The Featured Artists Coalition and Music Managers Forum have issued a joint statement encouraging the record industry to continue, renew and extend its commitment to the so-called single release policy of ‘on air, on sale’.
As previously reported, earlier this year both Sony Music and Universal Music announced they would be closing the ‘release window’ that traditionally existed between music being serviced to radio and it being released via digital download stores. Many in the wider music industry, and in particular the FAC and MMF, argued that some music fans illegally downloaded music not because of an unwillingness to pay, but because of impatience, ie as soon as they heard it on the radio, they wanted to buy it, but couldn’t, so instead looked for it on illegal file-sharing networks.
Many marketing execs in the record industry, especially at the major labels, like the release window because it enables them to build a buzz around a single and maximise first week sales, ensuring a high chart position, which is in turn useful for promoting the accompanying album. However, those who advocate an ‘on air, on sale’ approach argue the record industry is losing sales because of that traditional marketing strategy, and also giving file-sharers ammunition so that, if targeted by new legislation to tackle online piracy, they could argue that they went to an illegal source of music because legitimate download stores were not yet selling the music they wanted.
Sony and Universal’s decision to adopt an ‘on air, on sale’ approach was welcomed from many quarters in the music industry, and by digital music stores and political types focused on piracy and digital licensing. It was hoped the two majors’ announcement would also encourage other record labels who hadn’t already done so to close that pesky release window. However, recent analysis by Music Week suggests that some parts of the record industry are starting to backtrack away from on air, on sale, presumably in a bid to maximise first week chart position for key released for marketing reasons.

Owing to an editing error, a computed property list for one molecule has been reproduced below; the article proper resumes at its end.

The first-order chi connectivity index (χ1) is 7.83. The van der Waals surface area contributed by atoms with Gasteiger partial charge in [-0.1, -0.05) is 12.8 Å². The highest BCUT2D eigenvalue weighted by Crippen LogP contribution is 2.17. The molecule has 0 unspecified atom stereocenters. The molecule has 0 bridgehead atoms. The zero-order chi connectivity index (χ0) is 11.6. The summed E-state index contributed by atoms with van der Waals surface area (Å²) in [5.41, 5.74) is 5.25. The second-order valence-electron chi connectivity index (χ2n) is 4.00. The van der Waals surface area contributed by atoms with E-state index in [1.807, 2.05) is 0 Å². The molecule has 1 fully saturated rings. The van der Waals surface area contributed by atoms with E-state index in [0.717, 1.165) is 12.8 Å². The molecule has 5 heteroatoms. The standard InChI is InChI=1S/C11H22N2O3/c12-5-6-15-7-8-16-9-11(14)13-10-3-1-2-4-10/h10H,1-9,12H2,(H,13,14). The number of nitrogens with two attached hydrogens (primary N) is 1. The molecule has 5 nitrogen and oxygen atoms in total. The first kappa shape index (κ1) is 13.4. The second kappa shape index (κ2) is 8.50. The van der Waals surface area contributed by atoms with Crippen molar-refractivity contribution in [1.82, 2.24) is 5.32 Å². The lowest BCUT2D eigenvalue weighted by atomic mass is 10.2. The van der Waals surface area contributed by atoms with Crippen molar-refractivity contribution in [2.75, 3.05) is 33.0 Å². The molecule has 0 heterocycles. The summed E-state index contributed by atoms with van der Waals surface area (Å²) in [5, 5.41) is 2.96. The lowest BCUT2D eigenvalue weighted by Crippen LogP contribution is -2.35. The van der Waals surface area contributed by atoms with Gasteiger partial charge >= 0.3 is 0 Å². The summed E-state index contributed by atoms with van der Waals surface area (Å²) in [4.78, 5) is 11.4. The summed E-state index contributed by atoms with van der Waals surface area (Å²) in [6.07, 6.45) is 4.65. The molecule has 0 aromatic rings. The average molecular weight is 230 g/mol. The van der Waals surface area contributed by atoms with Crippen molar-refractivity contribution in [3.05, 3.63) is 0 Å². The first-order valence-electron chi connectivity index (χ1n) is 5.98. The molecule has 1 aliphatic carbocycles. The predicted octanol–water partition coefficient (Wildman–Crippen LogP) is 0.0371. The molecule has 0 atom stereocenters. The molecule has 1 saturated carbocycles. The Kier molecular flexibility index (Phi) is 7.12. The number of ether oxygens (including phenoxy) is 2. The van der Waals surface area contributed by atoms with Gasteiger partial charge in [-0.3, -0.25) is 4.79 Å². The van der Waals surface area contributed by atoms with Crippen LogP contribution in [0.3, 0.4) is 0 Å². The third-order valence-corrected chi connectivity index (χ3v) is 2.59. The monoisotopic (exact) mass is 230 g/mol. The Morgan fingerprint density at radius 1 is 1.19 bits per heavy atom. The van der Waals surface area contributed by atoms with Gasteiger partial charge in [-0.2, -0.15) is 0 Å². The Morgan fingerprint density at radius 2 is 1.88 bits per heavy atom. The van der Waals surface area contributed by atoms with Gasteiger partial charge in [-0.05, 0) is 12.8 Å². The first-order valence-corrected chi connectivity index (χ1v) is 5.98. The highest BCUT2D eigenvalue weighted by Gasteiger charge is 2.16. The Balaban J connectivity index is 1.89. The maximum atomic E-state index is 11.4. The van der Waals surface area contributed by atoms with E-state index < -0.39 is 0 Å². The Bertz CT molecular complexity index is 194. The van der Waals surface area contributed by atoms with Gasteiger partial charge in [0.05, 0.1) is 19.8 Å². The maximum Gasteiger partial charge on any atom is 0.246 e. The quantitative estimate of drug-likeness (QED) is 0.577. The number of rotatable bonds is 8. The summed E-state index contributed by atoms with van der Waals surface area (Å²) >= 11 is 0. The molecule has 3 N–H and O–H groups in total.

In response to that analysis and resulting chatter, the FAC and MMF said yesterday: “In the past week there has been much comment about the progress or not of the ‘on air, on sale’ initiative. The FAC and MMF have been supporters of ‘on air, on sale’ from the start. When fans hear music and want to consume it we need to provide legal means to do so. As an industry we need to grasp the nettle of monetising consumer behaviour. As an industry, we’re either in favour of a world where artists, labels and managers hold back releases to manipulate the charts, or we’re in favour of a world where licensed download services are the first port of call for new music. Which is it?”
The statement continues: “As an industry we campaigned for the stick of the Digital Economy Act yet happily turn a blind eye when it suits us. ‘On air, on sale’ is not ‘on air, on sale’ if we apply it selectively. As an industry if we let ‘on air, on sale’ collapse then everybody will know we are incapable of self-regulation. The government is due to comment on the recommendations of the Hargreaves Report on removing barriers to licensing. If we can’t walk through what should be the open door of ‘on air, on sale’ what chance do we have of creating better licensing solutions without outside influence? We should not let ‘on air, on sale’ die on the cross of self-interest”.